Respite beauty: Targeting mood connects with consumers, says Mintel
Today’s consumer is increasingly stressed – 80% of German consumers are concerned about finances; 68% of Italian consumers about work; and 78% of Spanish consumers about relationships, according to an online survey conducted by Lightspeed and Mintel. Physical health also preoccupies consumer concerns (92% of Spanish consumers), along with sleep quality (64% of German adults).
Speaking to CosmeticsDesign-Europe, Andrew McDougall, global beauty and personal care analyst at Mintel, said stress and worry around finance, politics, the environment, loneliness and other issues, was clearly on the rise and beauty could carve its place out within this.
“There’s definitely going to be space for mindfulness and wellness and if beauty can give that respite to a consumer, no matter how small, it’s just a good way to connect,” McDougall said.
‘Hand in hand’ with health and wellness
Opportunities in beauty for mood and wellbeing, he said, were tightly linked to the wider wellness trend – far from entry stage and quickly evolving.
“The beauty market and health and wellness market go hand in hand right now. A lot of the trends in beauty are influenced by health and wellness,” he said.
When considering how the beauty industry could tap into mood and wellbeing, he said it was a “two-pronged approach”.
“On one hand, you have a lot of these products that can be multi-sensory and stimulate certain feelings – products that you apply to your skin that can be tingly, refreshing or relaxing even. Fragrance can come into play as well, we know fragrance does impact mood and emotion. The second approach is looking at the actual routine itself and products that can play into the emotional wellbeing space.”
Both strategies could work, McDougall said, particularly amidst the current consumer climate with heightened stress, loneliness and a strong focus on mental health.
However, he said careful consideration around brand messaging would be important in connecting with these consumers.
“It would be nice for industry to promote positivity, but in an authentic way. The problem is, you can make lots of claims that are very positive, but they have to be backed up; they will be scrutinised heavily.”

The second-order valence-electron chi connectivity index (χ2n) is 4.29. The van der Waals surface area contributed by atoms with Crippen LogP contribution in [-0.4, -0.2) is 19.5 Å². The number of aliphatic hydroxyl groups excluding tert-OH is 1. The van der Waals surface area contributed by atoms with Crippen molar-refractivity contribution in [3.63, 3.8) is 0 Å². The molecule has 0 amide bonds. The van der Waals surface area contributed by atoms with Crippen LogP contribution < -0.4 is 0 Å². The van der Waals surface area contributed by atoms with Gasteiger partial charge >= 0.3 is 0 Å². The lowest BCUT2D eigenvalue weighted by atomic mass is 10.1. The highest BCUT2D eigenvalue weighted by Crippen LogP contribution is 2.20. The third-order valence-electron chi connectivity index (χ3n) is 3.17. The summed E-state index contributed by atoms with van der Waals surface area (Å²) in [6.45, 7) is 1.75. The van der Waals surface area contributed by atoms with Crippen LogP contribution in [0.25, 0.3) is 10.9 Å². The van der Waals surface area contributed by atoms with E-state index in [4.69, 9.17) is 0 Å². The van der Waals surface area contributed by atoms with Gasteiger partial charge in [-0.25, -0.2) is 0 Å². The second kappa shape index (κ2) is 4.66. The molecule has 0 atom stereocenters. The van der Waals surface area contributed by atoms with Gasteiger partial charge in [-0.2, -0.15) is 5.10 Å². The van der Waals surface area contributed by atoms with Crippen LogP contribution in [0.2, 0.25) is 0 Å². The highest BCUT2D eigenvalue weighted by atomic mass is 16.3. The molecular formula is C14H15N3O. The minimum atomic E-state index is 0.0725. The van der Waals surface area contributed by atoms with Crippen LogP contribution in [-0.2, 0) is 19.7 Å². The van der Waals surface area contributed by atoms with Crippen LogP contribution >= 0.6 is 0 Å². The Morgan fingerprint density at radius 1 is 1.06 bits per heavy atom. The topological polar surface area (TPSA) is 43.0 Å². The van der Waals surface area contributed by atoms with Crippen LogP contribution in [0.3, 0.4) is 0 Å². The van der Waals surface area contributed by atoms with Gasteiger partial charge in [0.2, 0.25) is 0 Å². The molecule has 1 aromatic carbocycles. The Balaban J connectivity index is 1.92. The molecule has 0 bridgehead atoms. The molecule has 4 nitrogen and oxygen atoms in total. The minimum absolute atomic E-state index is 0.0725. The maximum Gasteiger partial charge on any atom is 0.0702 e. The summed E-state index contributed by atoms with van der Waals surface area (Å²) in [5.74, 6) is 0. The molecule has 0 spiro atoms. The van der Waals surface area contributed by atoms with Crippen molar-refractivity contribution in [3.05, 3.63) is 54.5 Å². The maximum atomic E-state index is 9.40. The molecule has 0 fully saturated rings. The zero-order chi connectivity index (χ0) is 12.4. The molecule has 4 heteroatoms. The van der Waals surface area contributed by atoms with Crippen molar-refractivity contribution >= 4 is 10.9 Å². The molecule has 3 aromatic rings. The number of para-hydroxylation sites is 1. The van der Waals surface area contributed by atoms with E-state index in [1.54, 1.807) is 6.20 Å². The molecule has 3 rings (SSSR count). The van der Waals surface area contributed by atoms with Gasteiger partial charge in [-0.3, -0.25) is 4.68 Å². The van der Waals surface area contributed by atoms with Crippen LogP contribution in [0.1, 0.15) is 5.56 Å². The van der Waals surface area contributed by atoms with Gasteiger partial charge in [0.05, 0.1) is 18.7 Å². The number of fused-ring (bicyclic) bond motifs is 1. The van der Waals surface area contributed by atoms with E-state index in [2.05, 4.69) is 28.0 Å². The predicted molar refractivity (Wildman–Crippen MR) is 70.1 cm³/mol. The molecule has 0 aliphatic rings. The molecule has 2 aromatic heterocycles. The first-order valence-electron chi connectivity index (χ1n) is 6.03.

Brands had to be transparent about motives and methods, he said. “You don’t want to be accused of opportunism or jumping on a bandwagon. It needs to make sense and connect with your consumer (…) It can be more detrimental if it’s not as well thought out.”
Companies could also opt to openly address negative issues related to stress, mental health and isolation, he said, if it matched the brand message and wasn’t fear marketing.
Brands looking to make a big statement around mood and wellbeing, though, had to ensure they were “bullet-proof”, he said – far easier for Indie brands who already had a loyal and active following, although larger brands should understand what position to take.
“Brands will roughly know their limitations – don’t try and push limitations for the sake of it,” McDougall said.
Retail ‘really interesting’ to consider
Asked what touch points held most promise for mood-focused beauty, he said: “Actually, retail is a really interesting market to think of right now because it’s struggling. Beauty retail is no different, especially in Europe.”
Retail was evolving, he said, and the experiential side had gained importance – the likes of Sephora and Boots had both focused on this recently.
“Going into the store can be good to touch the product, smell the product, touch the packaging, feel it on the skin. Physical is still very important in terms of discovery and we’re seeing a lot of stores setting up sort of ‘beauty playgrounds’,” he said.
Effective beauty campaigns around mood and wellbeing, however, could be done online and didn’t necessarily rely on brick and mortar impact, he said.
“People are obviously still going to go online, there’s a lot of trust in buying beauty products online. I think the online space is going to grow. When it comes to mood and emotion, for the actual product itself physical is still very important; campaigns can be done virtually.”